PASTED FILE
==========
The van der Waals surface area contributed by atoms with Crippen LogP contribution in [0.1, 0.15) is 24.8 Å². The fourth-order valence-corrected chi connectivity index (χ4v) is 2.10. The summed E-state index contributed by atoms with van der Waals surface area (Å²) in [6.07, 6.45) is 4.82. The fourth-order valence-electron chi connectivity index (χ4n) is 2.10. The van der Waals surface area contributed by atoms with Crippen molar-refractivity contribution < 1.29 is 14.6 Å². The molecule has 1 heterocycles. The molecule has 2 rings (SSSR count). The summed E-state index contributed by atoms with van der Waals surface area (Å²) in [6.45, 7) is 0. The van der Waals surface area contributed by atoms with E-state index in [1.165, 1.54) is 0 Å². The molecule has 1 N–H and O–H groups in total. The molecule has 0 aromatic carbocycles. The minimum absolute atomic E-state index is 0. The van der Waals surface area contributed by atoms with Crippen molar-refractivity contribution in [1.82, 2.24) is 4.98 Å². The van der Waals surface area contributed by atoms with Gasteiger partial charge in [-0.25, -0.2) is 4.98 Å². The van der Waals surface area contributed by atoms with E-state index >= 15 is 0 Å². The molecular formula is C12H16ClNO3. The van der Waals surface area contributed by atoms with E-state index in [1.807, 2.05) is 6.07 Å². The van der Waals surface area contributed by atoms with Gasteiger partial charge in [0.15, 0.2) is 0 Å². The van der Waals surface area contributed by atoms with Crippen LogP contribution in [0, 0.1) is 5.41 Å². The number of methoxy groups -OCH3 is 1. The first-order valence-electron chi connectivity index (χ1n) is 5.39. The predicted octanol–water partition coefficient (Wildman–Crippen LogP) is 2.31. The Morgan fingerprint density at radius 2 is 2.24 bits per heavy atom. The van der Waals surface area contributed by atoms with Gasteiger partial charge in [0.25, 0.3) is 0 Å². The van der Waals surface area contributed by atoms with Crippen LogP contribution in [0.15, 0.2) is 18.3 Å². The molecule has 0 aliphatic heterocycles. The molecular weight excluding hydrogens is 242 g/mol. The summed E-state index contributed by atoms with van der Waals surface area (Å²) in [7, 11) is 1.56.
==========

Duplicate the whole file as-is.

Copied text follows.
The van der Waals surface area contributed by atoms with Crippen LogP contribution in [0.1, 0.15) is 24.8 Å². The fourth-order valence-corrected chi connectivity index (χ4v) is 2.10. The summed E-state index contributed by atoms with van der Waals surface area (Å²) in [6.07, 6.45) is 4.82. The fourth-order valence-electron chi connectivity index (χ4n) is 2.10. The van der Waals surface area contributed by atoms with Crippen molar-refractivity contribution < 1.29 is 14.6 Å². The molecule has 1 heterocycles. The molecule has 2 rings (SSSR count). The summed E-state index contributed by atoms with van der Waals surface area (Å²) in [6.45, 7) is 0. The van der Waals surface area contributed by atoms with E-state index in [1.165, 1.54) is 0 Å². The molecule has 1 N–H and O–H groups in total. The molecule has 0 aromatic carbocycles. The minimum absolute atomic E-state index is 0. The van der Waals surface area contributed by atoms with Crippen molar-refractivity contribution in [1.82, 2.24) is 4.98 Å². The van der Waals surface area contributed by atoms with Gasteiger partial charge in [-0.25, -0.2) is 4.98 Å². The van der Waals surface area contributed by atoms with E-state index >= 15 is 0 Å². The molecular formula is C12H16ClNO3. The van der Waals surface area contributed by atoms with E-state index in [1.807, 2.05) is 6.07 Å². The van der Waals surface area contributed by atoms with Gasteiger partial charge in [0.15, 0.2) is 0 Å². The van der Waals surface area contributed by atoms with Crippen LogP contribution in [0, 0.1) is 5.41 Å². The number of methoxy groups -OCH3 is 1. The first-order valence-electron chi connectivity index (χ1n) is 5.39. The predicted octanol–water partition coefficient (Wildman–Crippen LogP) is 2.31. The Morgan fingerprint density at radius 2 is 2.24 bits per heavy atom. The van der Waals surface area contributed by atoms with Gasteiger partial charge in [0.25, 0.3) is 0 Å². The van der Waals surface area contributed by atoms with Crippen LogP contribution in [0.15, 0.2) is 18.3 Å². The molecule has 0 aliphatic heterocycles. The molecular weight excluding hydrogens is 242 g/mol. The summed E-state index contributed by atoms with van der Waals surface area (Å²) in [7, 11) is 1.56.